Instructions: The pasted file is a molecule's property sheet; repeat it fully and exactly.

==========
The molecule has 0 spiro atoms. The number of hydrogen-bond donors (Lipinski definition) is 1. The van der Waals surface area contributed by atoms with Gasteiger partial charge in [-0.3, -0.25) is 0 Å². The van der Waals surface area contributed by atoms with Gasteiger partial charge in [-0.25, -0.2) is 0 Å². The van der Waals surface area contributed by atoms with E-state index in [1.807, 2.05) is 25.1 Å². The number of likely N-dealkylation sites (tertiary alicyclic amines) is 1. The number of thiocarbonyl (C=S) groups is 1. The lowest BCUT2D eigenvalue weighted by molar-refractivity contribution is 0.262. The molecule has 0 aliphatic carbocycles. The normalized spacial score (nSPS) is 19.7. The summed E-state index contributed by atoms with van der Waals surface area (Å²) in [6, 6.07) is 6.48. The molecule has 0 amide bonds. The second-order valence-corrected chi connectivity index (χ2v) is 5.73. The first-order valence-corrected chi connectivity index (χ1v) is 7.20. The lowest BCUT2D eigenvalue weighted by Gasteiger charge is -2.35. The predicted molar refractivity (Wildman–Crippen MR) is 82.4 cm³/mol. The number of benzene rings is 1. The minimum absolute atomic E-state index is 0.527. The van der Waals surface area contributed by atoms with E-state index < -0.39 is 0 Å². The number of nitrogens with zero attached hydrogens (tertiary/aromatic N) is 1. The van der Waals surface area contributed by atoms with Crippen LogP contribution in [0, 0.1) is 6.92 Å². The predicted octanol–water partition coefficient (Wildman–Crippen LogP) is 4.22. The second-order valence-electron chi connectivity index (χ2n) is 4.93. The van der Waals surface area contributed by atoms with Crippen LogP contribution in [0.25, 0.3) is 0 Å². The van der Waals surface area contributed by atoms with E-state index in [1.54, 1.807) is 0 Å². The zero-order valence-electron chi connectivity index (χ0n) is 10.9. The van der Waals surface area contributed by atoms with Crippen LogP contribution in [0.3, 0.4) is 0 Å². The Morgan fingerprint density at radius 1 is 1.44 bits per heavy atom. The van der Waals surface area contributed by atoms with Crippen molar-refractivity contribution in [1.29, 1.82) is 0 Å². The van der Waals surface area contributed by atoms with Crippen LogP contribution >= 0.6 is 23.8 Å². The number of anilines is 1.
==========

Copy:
The molecule has 0 spiro atoms. The number of hydrogen-bond donors (Lipinski definition) is 1. The van der Waals surface area contributed by atoms with Gasteiger partial charge in [-0.3, -0.25) is 0 Å². The van der Waals surface area contributed by atoms with Gasteiger partial charge in [-0.25, -0.2) is 0 Å². The van der Waals surface area contributed by atoms with E-state index in [1.807, 2.05) is 25.1 Å². The number of likely N-dealkylation sites (tertiary alicyclic amines) is 1. The number of thiocarbonyl (C=S) groups is 1. The lowest BCUT2D eigenvalue weighted by molar-refractivity contribution is 0.262. The molecule has 0 aliphatic carbocycles. The normalized spacial score (nSPS) is 19.7. The summed E-state index contributed by atoms with van der Waals surface area (Å²) in [6, 6.07) is 6.48. The molecule has 0 amide bonds. The second-order valence-corrected chi connectivity index (χ2v) is 5.73. The first-order valence-corrected chi connectivity index (χ1v) is 7.20. The lowest BCUT2D eigenvalue weighted by Gasteiger charge is -2.35. The predicted molar refractivity (Wildman–Crippen MR) is 82.4 cm³/mol. The number of benzene rings is 1. The minimum absolute atomic E-state index is 0.527. The van der Waals surface area contributed by atoms with E-state index < -0.39 is 0 Å². The number of nitrogens with zero attached hydrogens (tertiary/aromatic N) is 1. The van der Waals surface area contributed by atoms with Crippen LogP contribution in [0, 0.1) is 6.92 Å². The predicted octanol–water partition coefficient (Wildman–Crippen LogP) is 4.22. The second-order valence-electron chi connectivity index (χ2n) is 4.93. The van der Waals surface area contributed by atoms with Crippen LogP contribution in [0.25, 0.3) is 0 Å². The van der Waals surface area contributed by atoms with E-state index in [1.54, 1.807) is 0 Å². The zero-order valence-electron chi connectivity index (χ0n) is 10.9. The van der Waals surface area contributed by atoms with Crippen LogP contribution in [0.3, 0.4) is 0 Å². The Morgan fingerprint density at radius 1 is 1.44 bits per heavy atom. The van der Waals surface area contributed by atoms with Crippen molar-refractivity contribution in [1.29, 1.82) is 0 Å². The van der Waals surface area contributed by atoms with Crippen LogP contribution >= 0.6 is 23.8 Å². The number of anilines is 1.